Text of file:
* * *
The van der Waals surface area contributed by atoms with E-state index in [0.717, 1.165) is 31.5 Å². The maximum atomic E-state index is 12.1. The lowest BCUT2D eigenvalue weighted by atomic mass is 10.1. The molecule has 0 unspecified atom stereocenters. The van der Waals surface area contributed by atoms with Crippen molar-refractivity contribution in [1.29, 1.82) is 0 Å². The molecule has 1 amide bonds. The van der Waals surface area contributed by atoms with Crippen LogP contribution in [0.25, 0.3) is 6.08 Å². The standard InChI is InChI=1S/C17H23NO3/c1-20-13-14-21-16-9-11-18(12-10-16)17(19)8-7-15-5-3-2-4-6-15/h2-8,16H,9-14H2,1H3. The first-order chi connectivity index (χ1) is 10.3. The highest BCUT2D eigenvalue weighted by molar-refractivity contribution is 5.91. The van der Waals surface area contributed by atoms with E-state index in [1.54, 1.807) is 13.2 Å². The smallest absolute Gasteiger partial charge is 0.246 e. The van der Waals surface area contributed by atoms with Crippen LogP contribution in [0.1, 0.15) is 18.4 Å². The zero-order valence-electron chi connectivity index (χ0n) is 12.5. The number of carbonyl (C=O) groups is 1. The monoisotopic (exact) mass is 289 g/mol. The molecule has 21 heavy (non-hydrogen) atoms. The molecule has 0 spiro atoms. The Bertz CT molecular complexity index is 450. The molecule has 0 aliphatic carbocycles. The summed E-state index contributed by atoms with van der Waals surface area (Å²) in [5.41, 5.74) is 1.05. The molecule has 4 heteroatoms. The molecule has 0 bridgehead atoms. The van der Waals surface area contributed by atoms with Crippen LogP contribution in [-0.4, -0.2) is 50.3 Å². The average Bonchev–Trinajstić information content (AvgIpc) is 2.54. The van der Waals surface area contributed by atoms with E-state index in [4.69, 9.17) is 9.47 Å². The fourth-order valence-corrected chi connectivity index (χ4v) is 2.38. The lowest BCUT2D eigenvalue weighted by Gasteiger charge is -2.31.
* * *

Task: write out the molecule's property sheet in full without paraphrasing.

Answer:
The van der Waals surface area contributed by atoms with E-state index in [0.717, 1.165) is 31.5 Å². The maximum atomic E-state index is 12.1. The lowest BCUT2D eigenvalue weighted by atomic mass is 10.1. The molecule has 0 unspecified atom stereocenters. The van der Waals surface area contributed by atoms with Crippen molar-refractivity contribution in [1.29, 1.82) is 0 Å². The molecule has 1 amide bonds. The van der Waals surface area contributed by atoms with Crippen LogP contribution in [0.25, 0.3) is 6.08 Å². The standard InChI is InChI=1S/C17H23NO3/c1-20-13-14-21-16-9-11-18(12-10-16)17(19)8-7-15-5-3-2-4-6-15/h2-8,16H,9-14H2,1H3. The first-order chi connectivity index (χ1) is 10.3. The highest BCUT2D eigenvalue weighted by molar-refractivity contribution is 5.91. The van der Waals surface area contributed by atoms with E-state index in [1.54, 1.807) is 13.2 Å². The smallest absolute Gasteiger partial charge is 0.246 e. The van der Waals surface area contributed by atoms with Crippen LogP contribution in [0.1, 0.15) is 18.4 Å². The zero-order valence-electron chi connectivity index (χ0n) is 12.5. The number of carbonyl (C=O) groups is 1. The monoisotopic (exact) mass is 289 g/mol. The molecule has 21 heavy (non-hydrogen) atoms. The molecule has 0 spiro atoms. The Bertz CT molecular complexity index is 450. The molecule has 0 aliphatic carbocycles. The summed E-state index contributed by atoms with van der Waals surface area (Å²) in [5.41, 5.74) is 1.05. The molecule has 4 heteroatoms. The molecule has 0 bridgehead atoms. The van der Waals surface area contributed by atoms with Crippen LogP contribution in [-0.4, -0.2) is 50.3 Å². The average Bonchev–Trinajstić information content (AvgIpc) is 2.54. The van der Waals surface area contributed by atoms with E-state index in [4.69, 9.17) is 9.47 Å². The fourth-order valence-corrected chi connectivity index (χ4v) is 2.38. The lowest BCUT2D eigenvalue weighted by Gasteiger charge is -2.31.